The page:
But being away from a business epicenter did not keep Carreras from commercial success.  On the contrary, he was scooped up by Anderson & Strudwick and, later, the still-extant Scott & Stringfellow, both in downtown Richmond.  The investing game was in his blood, after all.  Even during his high school days, he was playing the market.  “Every time I earned a couple of hundred dollars, I’d buy stock,” he recalled.

On top of that, nearly all his college and post-grad education had been in the areas of finance and economics.  With the experience he’d gained on Wall Street and in Richmond, Carreras had punched all the right buttons.  So, he did what just about anyone with such a pedigree would do, right?  Wrong.  In a bold move, Carreras turned his back on the investing world to buy his own company, one that dealt with the logistics, finances, contracts, care and maintenance of washing machines.  He bought the company that, today, bears the name of Automatic Leasing Service, Inc. in 1973.

He couldn’t have made the purchase from a better source:  his father, J. Phillip Carreras.  Himself a Benedictine man (Class of ’34), the senior Carreras was a savvy captain of commerce, with a hand in many businesses, including family laundry, a window washing service, a rag business, a linen service and a real estate arm.  “He was a worker and a doer,” recalled Jim.  “He taught me to work hard from the age of 10.”  He laughingly remembered working at his father’s laundry—wrapping packages and keeping records—for the princely wage of one dollar, plus lunch, for a 10-hour shift.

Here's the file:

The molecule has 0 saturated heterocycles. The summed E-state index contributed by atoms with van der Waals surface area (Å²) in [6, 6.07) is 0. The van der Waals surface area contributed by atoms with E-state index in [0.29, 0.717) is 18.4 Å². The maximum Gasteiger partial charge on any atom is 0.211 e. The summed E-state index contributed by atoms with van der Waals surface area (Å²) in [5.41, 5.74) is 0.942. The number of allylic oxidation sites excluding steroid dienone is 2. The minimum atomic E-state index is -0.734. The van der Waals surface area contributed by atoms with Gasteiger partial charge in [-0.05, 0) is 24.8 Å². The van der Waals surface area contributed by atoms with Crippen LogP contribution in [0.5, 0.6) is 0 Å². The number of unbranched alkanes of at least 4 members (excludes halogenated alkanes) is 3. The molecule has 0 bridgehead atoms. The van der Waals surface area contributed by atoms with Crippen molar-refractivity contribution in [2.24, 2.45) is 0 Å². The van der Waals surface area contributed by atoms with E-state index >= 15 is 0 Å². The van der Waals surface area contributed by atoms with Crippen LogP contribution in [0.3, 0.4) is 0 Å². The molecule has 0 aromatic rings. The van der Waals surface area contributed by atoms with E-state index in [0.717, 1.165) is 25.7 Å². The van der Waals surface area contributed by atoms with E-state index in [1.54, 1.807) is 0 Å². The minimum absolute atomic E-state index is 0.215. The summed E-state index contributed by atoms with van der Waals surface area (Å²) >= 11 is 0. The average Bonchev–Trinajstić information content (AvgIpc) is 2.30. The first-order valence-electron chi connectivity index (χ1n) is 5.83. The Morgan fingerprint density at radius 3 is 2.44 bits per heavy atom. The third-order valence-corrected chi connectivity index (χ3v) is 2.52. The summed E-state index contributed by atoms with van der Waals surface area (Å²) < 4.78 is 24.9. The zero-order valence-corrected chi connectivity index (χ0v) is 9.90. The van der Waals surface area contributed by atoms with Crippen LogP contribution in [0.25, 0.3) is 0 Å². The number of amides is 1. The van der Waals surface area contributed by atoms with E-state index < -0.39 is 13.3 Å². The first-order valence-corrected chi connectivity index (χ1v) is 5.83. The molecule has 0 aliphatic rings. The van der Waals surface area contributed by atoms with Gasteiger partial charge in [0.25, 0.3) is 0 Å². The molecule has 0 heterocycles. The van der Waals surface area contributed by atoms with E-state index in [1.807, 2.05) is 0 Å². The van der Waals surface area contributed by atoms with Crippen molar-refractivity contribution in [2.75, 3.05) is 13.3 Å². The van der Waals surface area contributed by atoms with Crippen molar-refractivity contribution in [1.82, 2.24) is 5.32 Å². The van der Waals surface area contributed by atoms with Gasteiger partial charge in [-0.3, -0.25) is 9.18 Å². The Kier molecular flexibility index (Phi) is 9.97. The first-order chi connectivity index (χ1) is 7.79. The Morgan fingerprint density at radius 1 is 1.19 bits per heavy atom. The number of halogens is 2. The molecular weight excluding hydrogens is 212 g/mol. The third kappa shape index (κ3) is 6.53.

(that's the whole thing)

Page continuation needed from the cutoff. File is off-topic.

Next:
With the purchase, Jim Carreras also purchased all the long hours, sleepless nights, headaches, heartaches and sweat that comes with ownership.  But, he also purchased the opportunity to grow a thriving business—and seized that opportunity with gusto.  Carreras oversaw the expansion of the company from a focus on Richmond to a footprint that covered seven states.

In retrospect, the move was prescient.  The investment banking market would soon hit rock bottom, with many brokerages going out of business.  Meanwhile, major growth in the construction of large apartment and rental communities (particularly those with nicer amenities) proved to be a boon for the leasing business.